The recent events in London have brought out the best and worst of our society. It is clear that, as we will read in a couple of weeks in the Hagadda, “in every generation there are those who will arise to attempt to destroy us,” yet at the same time we have seen the best of society too, people risking their lives and refusing to be cowed by terror. Our thoughts and prayers are with the families of the victims.
Twenty five years ago the Lubavitcher Rebbe suffered a debilitating stroke that led to his passing. The day before his stroke the Rebbe spoke about the weekly parshah (that year was a leap year and Vayakhel and Pekudai were read separately) and addressed the theme of unity. This was his final public message to the Jewish people and to the wider world:
“… the message of Vayakhel applies to the Jewish people and alludes to their being gathered together to form a single collective entity in the spirit of the mitzvah, "Love your fellow man as yourself." This is possible, because all Jews share a single essence; all are "truly a part of G-d from above."…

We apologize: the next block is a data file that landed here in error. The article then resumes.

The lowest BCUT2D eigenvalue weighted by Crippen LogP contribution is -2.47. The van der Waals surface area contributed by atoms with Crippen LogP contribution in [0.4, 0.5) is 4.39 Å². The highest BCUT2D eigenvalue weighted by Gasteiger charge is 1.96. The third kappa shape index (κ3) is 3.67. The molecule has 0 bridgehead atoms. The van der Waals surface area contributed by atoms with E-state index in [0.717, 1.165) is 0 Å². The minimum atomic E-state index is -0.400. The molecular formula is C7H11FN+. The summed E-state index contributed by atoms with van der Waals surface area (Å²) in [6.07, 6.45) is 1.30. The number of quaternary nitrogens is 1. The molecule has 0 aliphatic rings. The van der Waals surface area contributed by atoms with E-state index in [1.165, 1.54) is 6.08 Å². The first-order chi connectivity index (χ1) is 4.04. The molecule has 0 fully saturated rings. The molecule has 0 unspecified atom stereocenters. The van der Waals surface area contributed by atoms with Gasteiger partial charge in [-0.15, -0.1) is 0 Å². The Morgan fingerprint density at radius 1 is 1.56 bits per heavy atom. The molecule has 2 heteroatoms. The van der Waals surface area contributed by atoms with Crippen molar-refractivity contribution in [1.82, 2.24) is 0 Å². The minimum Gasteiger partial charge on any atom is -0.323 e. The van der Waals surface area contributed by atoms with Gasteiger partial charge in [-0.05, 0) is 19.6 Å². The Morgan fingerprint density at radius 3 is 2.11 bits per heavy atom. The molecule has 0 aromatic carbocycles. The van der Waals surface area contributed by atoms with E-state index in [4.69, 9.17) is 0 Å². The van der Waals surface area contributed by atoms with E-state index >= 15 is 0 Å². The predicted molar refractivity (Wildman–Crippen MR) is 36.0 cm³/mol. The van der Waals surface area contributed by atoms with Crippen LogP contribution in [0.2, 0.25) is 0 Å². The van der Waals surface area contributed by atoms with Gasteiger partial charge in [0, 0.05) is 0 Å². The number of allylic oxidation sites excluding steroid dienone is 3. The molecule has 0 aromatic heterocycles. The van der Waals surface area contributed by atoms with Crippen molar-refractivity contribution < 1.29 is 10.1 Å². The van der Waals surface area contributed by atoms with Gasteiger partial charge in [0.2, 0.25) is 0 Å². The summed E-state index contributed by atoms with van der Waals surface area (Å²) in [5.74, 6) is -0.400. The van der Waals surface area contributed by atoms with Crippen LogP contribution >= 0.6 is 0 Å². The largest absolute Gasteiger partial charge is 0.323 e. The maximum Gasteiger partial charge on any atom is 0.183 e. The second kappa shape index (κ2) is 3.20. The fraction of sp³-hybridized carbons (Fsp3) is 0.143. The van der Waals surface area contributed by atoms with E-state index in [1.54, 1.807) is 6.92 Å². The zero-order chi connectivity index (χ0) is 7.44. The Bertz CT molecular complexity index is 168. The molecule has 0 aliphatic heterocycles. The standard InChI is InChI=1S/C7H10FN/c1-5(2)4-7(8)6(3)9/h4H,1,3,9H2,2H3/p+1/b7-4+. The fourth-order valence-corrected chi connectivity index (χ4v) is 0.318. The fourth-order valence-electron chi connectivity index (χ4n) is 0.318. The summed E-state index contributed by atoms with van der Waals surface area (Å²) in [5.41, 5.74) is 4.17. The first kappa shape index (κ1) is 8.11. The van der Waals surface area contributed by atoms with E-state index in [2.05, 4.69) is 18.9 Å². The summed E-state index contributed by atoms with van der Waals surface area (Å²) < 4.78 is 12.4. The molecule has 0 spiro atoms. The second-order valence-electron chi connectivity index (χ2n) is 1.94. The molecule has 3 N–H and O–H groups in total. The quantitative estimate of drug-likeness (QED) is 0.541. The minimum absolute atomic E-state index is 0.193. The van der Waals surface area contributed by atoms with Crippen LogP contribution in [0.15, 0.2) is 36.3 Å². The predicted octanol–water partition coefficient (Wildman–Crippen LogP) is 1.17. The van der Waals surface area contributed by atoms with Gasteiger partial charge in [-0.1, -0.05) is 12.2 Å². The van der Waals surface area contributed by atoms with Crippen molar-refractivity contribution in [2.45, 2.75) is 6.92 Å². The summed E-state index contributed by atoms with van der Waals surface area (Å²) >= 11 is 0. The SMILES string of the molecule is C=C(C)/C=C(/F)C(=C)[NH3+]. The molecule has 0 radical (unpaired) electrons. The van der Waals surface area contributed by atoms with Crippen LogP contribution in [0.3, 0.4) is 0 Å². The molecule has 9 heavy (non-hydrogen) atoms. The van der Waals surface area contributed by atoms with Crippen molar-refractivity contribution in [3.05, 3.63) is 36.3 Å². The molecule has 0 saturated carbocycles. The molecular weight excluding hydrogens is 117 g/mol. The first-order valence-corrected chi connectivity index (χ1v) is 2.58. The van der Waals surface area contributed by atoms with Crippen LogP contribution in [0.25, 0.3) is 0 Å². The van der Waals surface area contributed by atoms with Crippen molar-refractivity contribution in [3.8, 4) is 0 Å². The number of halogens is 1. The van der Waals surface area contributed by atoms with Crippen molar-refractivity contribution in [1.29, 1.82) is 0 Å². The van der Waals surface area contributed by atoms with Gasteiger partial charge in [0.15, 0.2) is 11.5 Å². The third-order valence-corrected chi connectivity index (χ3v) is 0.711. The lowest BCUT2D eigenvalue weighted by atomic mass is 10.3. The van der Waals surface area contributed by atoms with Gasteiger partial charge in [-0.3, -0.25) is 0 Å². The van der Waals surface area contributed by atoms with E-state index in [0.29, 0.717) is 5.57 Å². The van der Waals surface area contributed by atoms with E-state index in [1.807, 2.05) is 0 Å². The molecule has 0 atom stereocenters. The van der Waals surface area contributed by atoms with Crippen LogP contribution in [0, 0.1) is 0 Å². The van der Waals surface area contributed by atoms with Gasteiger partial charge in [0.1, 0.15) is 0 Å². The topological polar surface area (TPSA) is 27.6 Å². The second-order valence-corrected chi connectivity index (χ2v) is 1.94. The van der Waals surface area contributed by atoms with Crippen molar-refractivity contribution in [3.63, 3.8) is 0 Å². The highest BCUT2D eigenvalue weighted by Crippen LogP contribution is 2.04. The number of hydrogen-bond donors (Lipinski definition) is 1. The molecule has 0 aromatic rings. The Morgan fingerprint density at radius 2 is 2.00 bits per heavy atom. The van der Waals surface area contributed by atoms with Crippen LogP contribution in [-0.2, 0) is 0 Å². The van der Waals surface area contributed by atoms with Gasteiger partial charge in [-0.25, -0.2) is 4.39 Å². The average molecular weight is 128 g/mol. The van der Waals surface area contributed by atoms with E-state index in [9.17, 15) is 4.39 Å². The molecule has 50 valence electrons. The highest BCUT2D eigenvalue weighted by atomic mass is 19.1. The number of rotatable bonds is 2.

“In simple terms, this command means that when a person sees another Jew, he should try to unite with him, for in truth they share a fundamental commonalty. This applies, not only to the Jews in one's immediate community, but to all Jews, even those far removed, indeed, even those in a distant corner of the world. Needless to say, the manner in which these feelings of unity are expressed will differ in terms of the practical means of expression available, but the feelings of oneness are universal in nature.
“Even when the distance is spiritual in nature, i.e., when another Jew does not share one's level of Jewish observance, one should focus on the connection shared and not on the differences. In regards to one's personal conduct, one must emphasize two modes of serving G-d -- striving both to "Turn away from evil and do good." When, however, one relates to another individual, one must channel one's energies solely in the path of "Do good."
The message is clear. A community that cares is a strong community, unified by common goals that transcend geographical and religious boundaries. A community will be strong and resilient. It was a Messianic vision from a Rabbi who cared deeply about the redemption, but it is a vision that we must strive to make into a reality.